14

L

+ 3

x

.

4e

The parameters in the Lagrangian are time independent andhence

L

/

t

=0.The Hamiltonian of the falling folded chain is

H

x

,

p

R

=

p

R

v

−

L

x

,

v

=

p

R

2

2

m

R

−

MgX

=

E

.

5

The canonical momentum,

p

R

=

L

v

=

m

R

v

,

6

is the momentum of the right arm. Hence, Eq.

1

is satisﬁedand the system is conservative.The identity

d

H

/

dt

=−

L

/

t

used in Eq.

1

follows fromthe relation

H

xdxdt

+

H

pdpdt

= 0.

7

These two terms cancel each other because the total timederivatives satisfy the canonical equations of motion of Hamilton

37,38

dxdt

=

H

p

,

8a

dpdt

= −

H

x

.

8b

Equation

1

can also be obtained without using theHamiltonian. We start with

E

=2

K

−

L

, where

K

is the kineticenergy, and write

dE dt

=

d dt

2

K

−

L

x x˙

+

L

vv

˙

+

L

t

.

9

The second term on the right can be written in terms of

L

/

v

by using Lagrange’s equation of motion

39

L

x

=

d dt

L

v

,

10

to simplify

dE

/

dt

to the form obtained by Lagrange

40

dE dt

=

d dt

2

K

−

v

L

v

−

L

t

.

11

Thus, two conditions are needed for

E

to be conserved:

L

/

t

=0 and

v

L

/

v

=2

K

. The second condition is equiva-lent to the requirement

E

=

H

.By using energy conservation, the squared velocity at po-sition

x

is found to be

1,14,17,19

v

2

= 2

gx

1 −

12

xˆ

1 −

xˆ

,

12

where

xˆ

=

x

/

L

. A Taylor expansion for small

xˆ

,

x˙

2

2

gx

1 +

12

xˆ

+

xˆ

2

+

¯

,

13

shows that the falling chain falls faster than free fall rightfrom the beginning. Its falling speed then increases mono-tonically beyond free fall, and reaches inﬁnity as

xˆ

→

1.We can obtain from Eq.

10

Lagrange’s equation of mo-tion for the falling folded chain,

m

R

g

−

14

v

2

=

p˙

R

=

m

R

v

˙

+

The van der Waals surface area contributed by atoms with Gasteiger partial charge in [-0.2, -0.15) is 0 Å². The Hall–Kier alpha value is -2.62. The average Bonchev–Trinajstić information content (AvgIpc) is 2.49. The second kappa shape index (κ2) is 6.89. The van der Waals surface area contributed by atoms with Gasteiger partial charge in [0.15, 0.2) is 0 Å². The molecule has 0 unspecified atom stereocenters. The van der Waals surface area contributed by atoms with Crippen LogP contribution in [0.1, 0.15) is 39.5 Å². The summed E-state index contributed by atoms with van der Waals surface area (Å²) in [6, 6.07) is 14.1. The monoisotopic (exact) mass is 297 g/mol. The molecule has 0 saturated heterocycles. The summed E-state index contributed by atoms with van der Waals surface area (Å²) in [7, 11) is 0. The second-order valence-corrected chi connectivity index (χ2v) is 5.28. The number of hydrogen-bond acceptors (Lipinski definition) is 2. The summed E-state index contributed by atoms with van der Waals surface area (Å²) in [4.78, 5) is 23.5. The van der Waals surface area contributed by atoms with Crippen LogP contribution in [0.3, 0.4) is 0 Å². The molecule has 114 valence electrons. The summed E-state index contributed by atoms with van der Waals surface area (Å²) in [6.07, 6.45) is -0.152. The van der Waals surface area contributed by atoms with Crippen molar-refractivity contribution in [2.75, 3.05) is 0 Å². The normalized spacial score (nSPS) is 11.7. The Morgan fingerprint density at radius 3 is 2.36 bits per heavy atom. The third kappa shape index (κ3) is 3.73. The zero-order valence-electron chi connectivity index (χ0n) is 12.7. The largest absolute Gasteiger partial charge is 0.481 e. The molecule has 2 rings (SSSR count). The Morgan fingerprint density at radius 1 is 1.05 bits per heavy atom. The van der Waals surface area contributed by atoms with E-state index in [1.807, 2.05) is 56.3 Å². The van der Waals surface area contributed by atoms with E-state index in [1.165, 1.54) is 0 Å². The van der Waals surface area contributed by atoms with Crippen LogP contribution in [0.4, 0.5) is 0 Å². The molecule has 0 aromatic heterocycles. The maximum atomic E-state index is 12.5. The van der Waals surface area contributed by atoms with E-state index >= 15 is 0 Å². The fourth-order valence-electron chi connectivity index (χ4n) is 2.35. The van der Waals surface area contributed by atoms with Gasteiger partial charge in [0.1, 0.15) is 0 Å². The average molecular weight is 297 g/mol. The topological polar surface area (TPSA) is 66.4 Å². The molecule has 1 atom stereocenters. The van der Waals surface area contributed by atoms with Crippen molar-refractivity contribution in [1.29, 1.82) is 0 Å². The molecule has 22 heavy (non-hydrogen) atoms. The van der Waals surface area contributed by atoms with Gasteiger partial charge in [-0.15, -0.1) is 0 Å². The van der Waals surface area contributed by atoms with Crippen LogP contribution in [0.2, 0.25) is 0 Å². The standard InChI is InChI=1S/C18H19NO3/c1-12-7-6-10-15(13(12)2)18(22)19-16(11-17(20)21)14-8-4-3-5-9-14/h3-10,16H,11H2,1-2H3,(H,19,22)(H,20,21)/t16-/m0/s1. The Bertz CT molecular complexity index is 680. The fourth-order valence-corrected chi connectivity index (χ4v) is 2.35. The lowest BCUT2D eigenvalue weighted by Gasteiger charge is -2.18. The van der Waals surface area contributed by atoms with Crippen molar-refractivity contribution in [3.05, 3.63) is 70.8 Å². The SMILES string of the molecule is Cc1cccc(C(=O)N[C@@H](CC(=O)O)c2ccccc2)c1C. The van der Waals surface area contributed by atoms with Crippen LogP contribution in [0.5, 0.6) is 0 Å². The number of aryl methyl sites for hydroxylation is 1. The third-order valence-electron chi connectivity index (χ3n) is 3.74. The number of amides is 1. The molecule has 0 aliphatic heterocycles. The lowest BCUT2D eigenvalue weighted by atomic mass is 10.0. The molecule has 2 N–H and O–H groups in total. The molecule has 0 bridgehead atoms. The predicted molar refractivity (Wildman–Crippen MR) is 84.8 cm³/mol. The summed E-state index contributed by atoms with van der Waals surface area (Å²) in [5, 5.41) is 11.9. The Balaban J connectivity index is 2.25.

m˙

R

v

.

14

We can then verify by direct substitution that the energy-conserving solution

12

satisﬁes Eq.

14

. Equation

14

canalso be solved directly for

v

2

by using the identity

v

˙

=12

d

v

2

dx

,

15

to change it into a ﬁrst-order inhomogeneous differentialequation for

v

2

x

.Lagrange’s equation

14

is particularly helpful in under-standing the problem conceptually because it uniquely de-ﬁnes the chain tension −

v

2

/4 that acts upward on the bot-tom of the right arm at the point

B

R

shown in Fig. 1. Thistension comes from the

x

dependence of the kinetic energyand serves the important function of enforcing energy con-servation. The mistake made in the erroneous energy-nonconserving solution is to omit this term. We shall explainin the next section why this tension points up and not down,as might be expected naively.It is interesting to apply our analysis to a chain fallingfrom a resting heap on a table through a hole in it becausethis situation is even more transparent. Let

x

be the fallingdistance, now measured from the table. The falling chain isdescribed by

L

x

,

v

=

2

x

v

2

+

g x

2

2,

16a

p

x

=

L

v

=

x

v

,

16b

H

=

p

x

2

2

x

−

gx

2

2=

E

,

16c

where the subscript

x

refers to the falling part of the chain of length

x

. Because the Lagrangian

L

is not explicitly timedependent, we again ﬁnd

L

/

t

=0 and a conservative sys-tem. Energy conservation can be written in the form

E

=

12

x

v

2

−

gx

= 0.

17

The resulting solution,

33

492 492Am. J. Phys., Vol. 74, No. 6, June 2006 C. W. Wong and K. Yasui

INMO-2011

Abhyasa Pustakam Complete Final

Strike Rate vs Marks vs Rank in IIT JEE 2010

Ambarish Horoscope

KVPY SB_2009

KVPY SA_2009

Solution to the Weekly Challenge 2

Solution to the Weekly Challenge 1

Online Quiz on Work Power Kinematics_ and Laws of Motion

Apho2000 Theo

List of Important Questions From H.C. Verma and I.E. Irodov for IIT JEE Preparation

Don't Even Dream of Making a Silly Mistake IIT JEE 2010 Rank vs Marks

IIT JEE 2010 Rank vs Marks vs Percent Marks

Iit Jee 2010 Rank vs Marks

Fiitjee Result Highlights 2010

- Read and print without ads
- Download to keep your version
- Edit, email or read offline

Are you sure?

This action might not be possible to undo. Are you sure you want to continue?

CANCEL

OK

You've been reading!

NO, THANKS

OK

scribd